Kate Niehaus: Nationals Running Journal

At the request of scrunners.com, I am writing a journal about my last two high school races: the two-mile at Nike Outdoor Nationals in Greensboro, and the 5000-meter run at Junior Nationals in Indianapolis. Warning: this is a very long journal.

Friday, June 16
Friday is the second day of Nike Outdoor Nationals (NON), and the day of my event: the two-mile. Because my race isn't until 9:45 p.m., I wake up relatively late (compared to my usual 6:30 to 7:00 a.m. wake-up time for practice). I am going to be out of town for about a week after NON, so I have a pretty

substantial amount of packing to do. Luckily, I've taken care of most of that already, and I spend the morning cleaning our house and listening to music.

After a frenetic rush to finish packing, pick up sandwiches, and load the car, my mom, dad, and younger sisters, Emily and Annie, and I leave for Greensboro

at about 12:30 p.m. I am always irritable before big races (as the rest of my family likes to joke about), so they are glad to finally be on the road where

I will just listen to my iPod.

Until about two weeks beforehand, I had been planning on running the two-mile Friday night and the 1600-meter leg on Spring Valley's (SV) distance medley relay on Saturday morning. We had managed to convince my sister Emily to run the 1200-meter leg of the relay, and I was excited! We had never run on a relay together before (she plays soccer in the spring) and this was going to be my last Spring Valley relay. I was looking forward to running one final 1600, and maybe Emily would like track so much that she would run it next year (a very unlikely outcome)!

Unfortunately, though, she was having a lot of trouble in the workouts leading up to the meet (even though she seemed to be in good shape), and she suddenly developed an unnatural craving for ice chips. My dad somehow recalled that this was a sign of having low iron levels, so we had her blood tested. To our disappointment (but at the same time, some relief about knowing what was going on), she was severely anemic and wouldn't be able to run at the meet. Shalyn (McMichael) and Megan (Fulks), the other girls on the DMR, were still able to run in other events, but Emily would have to remain a spectator. It turns out that having a desire to eat non-food substances such as ice, paint, dirt, and hair is a symptom of anemia, so watch out if you suddenly want to devour your sister's hair! (Luckily, Emily only went for the ice).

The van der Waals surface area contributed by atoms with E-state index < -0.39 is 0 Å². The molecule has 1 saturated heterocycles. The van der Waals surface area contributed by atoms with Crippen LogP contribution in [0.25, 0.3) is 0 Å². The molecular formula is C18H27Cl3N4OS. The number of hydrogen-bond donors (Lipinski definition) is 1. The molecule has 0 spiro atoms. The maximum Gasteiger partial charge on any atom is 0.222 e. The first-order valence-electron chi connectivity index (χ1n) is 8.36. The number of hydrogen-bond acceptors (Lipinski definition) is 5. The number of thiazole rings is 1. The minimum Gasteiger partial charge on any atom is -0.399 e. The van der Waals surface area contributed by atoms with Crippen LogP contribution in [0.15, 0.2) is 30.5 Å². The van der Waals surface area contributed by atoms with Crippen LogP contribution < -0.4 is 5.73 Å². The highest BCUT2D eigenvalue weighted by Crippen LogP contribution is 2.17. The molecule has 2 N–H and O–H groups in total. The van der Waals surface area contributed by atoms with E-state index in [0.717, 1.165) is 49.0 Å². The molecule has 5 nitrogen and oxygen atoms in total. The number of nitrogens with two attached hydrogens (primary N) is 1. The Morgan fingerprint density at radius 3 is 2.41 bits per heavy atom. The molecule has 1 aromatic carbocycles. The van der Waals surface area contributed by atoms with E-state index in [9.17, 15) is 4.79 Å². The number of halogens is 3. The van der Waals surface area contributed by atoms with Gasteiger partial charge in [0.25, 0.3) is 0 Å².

Anyway, after about a three-hour car ride, my family finds our hotel and relaxes there for a while before heading to the North Carolina A&T track and field complex to pick up the race packet. The numbers, as usual, are huge. We return to the hotel, where I eat a light meal of a bagel and an apple (my standard pre-race fare) while everyone else goes for a jog. They then drop me off at the track before heading out to eat a more enviable meal than mine. I want to get to the track to watch my SV teammates run the 1600-meter sprint medley (which I regrettably miss while wandering around beneath the stadium looking for my coaches) and the 4x100-meter relay, and I also want to see the first two sections of the two-mile (which are being run earlier in the evening than my race).

In the stands I find coach (Kevin) Shaw and coach (Tom) Cronin, my coaches, and I settle in behind them to listen to yet more music and watch the races, with frequent bathroom visits, of course. My excitement for the race is now really building; the carnival-like atmosphere, speed of the runners on the track, and booming of the announcer's voice has a tendency to have this effect on me. I try to reserve that adrenaline for later, when I will need it during the race.